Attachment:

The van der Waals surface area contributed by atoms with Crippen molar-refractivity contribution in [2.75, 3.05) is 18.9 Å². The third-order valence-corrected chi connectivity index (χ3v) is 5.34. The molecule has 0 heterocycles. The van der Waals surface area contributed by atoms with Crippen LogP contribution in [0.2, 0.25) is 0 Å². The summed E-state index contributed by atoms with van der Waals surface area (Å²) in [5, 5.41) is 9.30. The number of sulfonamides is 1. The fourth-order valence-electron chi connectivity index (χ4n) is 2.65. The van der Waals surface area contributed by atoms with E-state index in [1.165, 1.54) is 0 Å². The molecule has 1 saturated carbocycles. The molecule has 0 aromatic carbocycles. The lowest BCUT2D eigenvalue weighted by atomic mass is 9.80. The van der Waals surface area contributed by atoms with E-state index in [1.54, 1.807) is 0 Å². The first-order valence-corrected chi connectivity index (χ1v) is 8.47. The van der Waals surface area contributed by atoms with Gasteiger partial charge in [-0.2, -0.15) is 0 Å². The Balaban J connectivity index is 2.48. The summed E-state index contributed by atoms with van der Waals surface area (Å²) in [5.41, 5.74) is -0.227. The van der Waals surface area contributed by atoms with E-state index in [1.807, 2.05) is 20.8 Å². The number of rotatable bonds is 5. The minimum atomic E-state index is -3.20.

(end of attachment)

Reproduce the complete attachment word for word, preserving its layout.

The van der Waals surface area contributed by atoms with Crippen molar-refractivity contribution in [2.75, 3.05) is 18.9 Å². The third-order valence-corrected chi connectivity index (χ3v) is 5.34. The molecule has 0 heterocycles. The van der Waals surface area contributed by atoms with Crippen LogP contribution in [0.2, 0.25) is 0 Å². The summed E-state index contributed by atoms with van der Waals surface area (Å²) in [5, 5.41) is 9.30. The number of sulfonamides is 1. The fourth-order valence-electron chi connectivity index (χ4n) is 2.65. The van der Waals surface area contributed by atoms with E-state index in [1.165, 1.54) is 0 Å². The molecule has 1 saturated carbocycles. The molecule has 0 aromatic carbocycles. The lowest BCUT2D eigenvalue weighted by atomic mass is 9.80. The van der Waals surface area contributed by atoms with E-state index in [1.54, 1.807) is 0 Å². The first-order valence-corrected chi connectivity index (χ1v) is 8.47. The van der Waals surface area contributed by atoms with Gasteiger partial charge in [-0.2, -0.15) is 0 Å². The Balaban J connectivity index is 2.48. The summed E-state index contributed by atoms with van der Waals surface area (Å²) in [5.41, 5.74) is -0.227. The van der Waals surface area contributed by atoms with E-state index in [1.807, 2.05) is 20.8 Å². The number of rotatable bonds is 5. The minimum atomic E-state index is -3.20.